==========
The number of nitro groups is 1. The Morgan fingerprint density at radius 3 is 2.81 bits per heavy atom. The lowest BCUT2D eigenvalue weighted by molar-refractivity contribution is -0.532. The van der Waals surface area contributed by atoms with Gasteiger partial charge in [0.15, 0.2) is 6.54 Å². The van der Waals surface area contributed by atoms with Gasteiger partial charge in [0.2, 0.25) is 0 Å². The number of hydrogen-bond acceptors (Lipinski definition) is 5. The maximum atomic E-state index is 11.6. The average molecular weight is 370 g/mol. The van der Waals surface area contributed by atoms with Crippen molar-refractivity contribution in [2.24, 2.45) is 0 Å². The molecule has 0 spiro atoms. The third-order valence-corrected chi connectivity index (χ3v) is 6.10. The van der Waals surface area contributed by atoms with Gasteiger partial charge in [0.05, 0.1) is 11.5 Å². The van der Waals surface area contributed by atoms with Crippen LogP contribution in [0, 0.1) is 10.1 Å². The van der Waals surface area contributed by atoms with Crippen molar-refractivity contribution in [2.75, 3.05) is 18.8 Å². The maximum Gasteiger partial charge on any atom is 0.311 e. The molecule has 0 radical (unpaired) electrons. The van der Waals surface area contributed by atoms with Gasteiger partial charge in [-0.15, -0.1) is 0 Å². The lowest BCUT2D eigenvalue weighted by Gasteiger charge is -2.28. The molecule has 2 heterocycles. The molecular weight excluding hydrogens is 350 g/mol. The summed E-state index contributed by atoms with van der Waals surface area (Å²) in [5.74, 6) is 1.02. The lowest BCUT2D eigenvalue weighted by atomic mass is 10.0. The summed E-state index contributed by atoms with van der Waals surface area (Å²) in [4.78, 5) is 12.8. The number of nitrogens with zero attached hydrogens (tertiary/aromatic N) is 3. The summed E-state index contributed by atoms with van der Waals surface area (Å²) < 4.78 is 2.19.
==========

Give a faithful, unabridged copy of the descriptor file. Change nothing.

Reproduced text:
The number of nitro groups is 1. The Morgan fingerprint density at radius 3 is 2.81 bits per heavy atom. The lowest BCUT2D eigenvalue weighted by molar-refractivity contribution is -0.532. The van der Waals surface area contributed by atoms with Gasteiger partial charge in [0.15, 0.2) is 6.54 Å². The van der Waals surface area contributed by atoms with Gasteiger partial charge in [0.2, 0.25) is 0 Å². The number of hydrogen-bond acceptors (Lipinski definition) is 5. The maximum atomic E-state index is 11.6. The average molecular weight is 370 g/mol. The van der Waals surface area contributed by atoms with Crippen molar-refractivity contribution in [2.24, 2.45) is 0 Å². The molecule has 0 spiro atoms. The third-order valence-corrected chi connectivity index (χ3v) is 6.10. The van der Waals surface area contributed by atoms with Gasteiger partial charge in [0.05, 0.1) is 11.5 Å². The van der Waals surface area contributed by atoms with Crippen LogP contribution in [0, 0.1) is 10.1 Å². The van der Waals surface area contributed by atoms with Crippen molar-refractivity contribution in [2.75, 3.05) is 18.8 Å². The maximum Gasteiger partial charge on any atom is 0.311 e. The molecule has 0 radical (unpaired) electrons. The van der Waals surface area contributed by atoms with Gasteiger partial charge in [-0.15, -0.1) is 0 Å². The lowest BCUT2D eigenvalue weighted by Gasteiger charge is -2.28. The molecule has 2 heterocycles. The molecular weight excluding hydrogens is 350 g/mol. The summed E-state index contributed by atoms with van der Waals surface area (Å²) in [5.74, 6) is 1.02. The lowest BCUT2D eigenvalue weighted by atomic mass is 10.0. The summed E-state index contributed by atoms with van der Waals surface area (Å²) in [4.78, 5) is 12.8. The number of nitrogens with zero attached hydrogens (tertiary/aromatic N) is 3. The summed E-state index contributed by atoms with van der Waals surface area (Å²) < 4.78 is 2.19.